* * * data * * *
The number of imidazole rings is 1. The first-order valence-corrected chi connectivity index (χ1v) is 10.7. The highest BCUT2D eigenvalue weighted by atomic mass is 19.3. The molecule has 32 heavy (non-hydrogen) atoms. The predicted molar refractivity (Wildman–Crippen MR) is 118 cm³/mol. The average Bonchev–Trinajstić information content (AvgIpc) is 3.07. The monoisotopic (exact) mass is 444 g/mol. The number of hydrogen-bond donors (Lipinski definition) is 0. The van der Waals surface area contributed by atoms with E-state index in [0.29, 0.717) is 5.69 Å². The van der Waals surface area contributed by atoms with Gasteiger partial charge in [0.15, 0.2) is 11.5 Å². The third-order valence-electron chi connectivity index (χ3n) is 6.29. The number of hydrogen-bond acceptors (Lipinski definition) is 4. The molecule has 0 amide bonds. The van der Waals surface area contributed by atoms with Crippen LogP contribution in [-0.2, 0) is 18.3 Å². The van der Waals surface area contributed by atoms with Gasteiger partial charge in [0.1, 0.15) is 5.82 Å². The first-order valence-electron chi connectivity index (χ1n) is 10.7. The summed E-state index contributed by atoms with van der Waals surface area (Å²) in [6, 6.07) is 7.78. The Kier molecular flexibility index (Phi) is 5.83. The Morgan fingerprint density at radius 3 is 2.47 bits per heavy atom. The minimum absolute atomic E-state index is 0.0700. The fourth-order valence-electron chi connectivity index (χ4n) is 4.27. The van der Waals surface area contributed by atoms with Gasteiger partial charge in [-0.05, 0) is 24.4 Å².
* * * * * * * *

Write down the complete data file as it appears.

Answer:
The number of imidazole rings is 1. The first-order valence-corrected chi connectivity index (χ1v) is 10.7. The highest BCUT2D eigenvalue weighted by atomic mass is 19.3. The molecule has 32 heavy (non-hydrogen) atoms. The predicted molar refractivity (Wildman–Crippen MR) is 118 cm³/mol. The average Bonchev–Trinajstić information content (AvgIpc) is 3.07. The monoisotopic (exact) mass is 444 g/mol. The number of hydrogen-bond donors (Lipinski definition) is 0. The van der Waals surface area contributed by atoms with E-state index in [0.29, 0.717) is 5.69 Å². The van der Waals surface area contributed by atoms with Gasteiger partial charge in [0.15, 0.2) is 11.5 Å². The third-order valence-electron chi connectivity index (χ3n) is 6.29. The number of hydrogen-bond acceptors (Lipinski definition) is 4. The molecule has 0 amide bonds. The van der Waals surface area contributed by atoms with Crippen LogP contribution in [-0.2, 0) is 18.3 Å². The van der Waals surface area contributed by atoms with Gasteiger partial charge in [0.1, 0.15) is 5.82 Å². The first-order valence-electron chi connectivity index (χ1n) is 10.7. The summed E-state index contributed by atoms with van der Waals surface area (Å²) in [6, 6.07) is 7.78. The Kier molecular flexibility index (Phi) is 5.83. The Morgan fingerprint density at radius 3 is 2.47 bits per heavy atom. The minimum absolute atomic E-state index is 0.0700. The fourth-order valence-electron chi connectivity index (χ4n) is 4.27. The van der Waals surface area contributed by atoms with Gasteiger partial charge in [-0.05, 0) is 24.4 Å².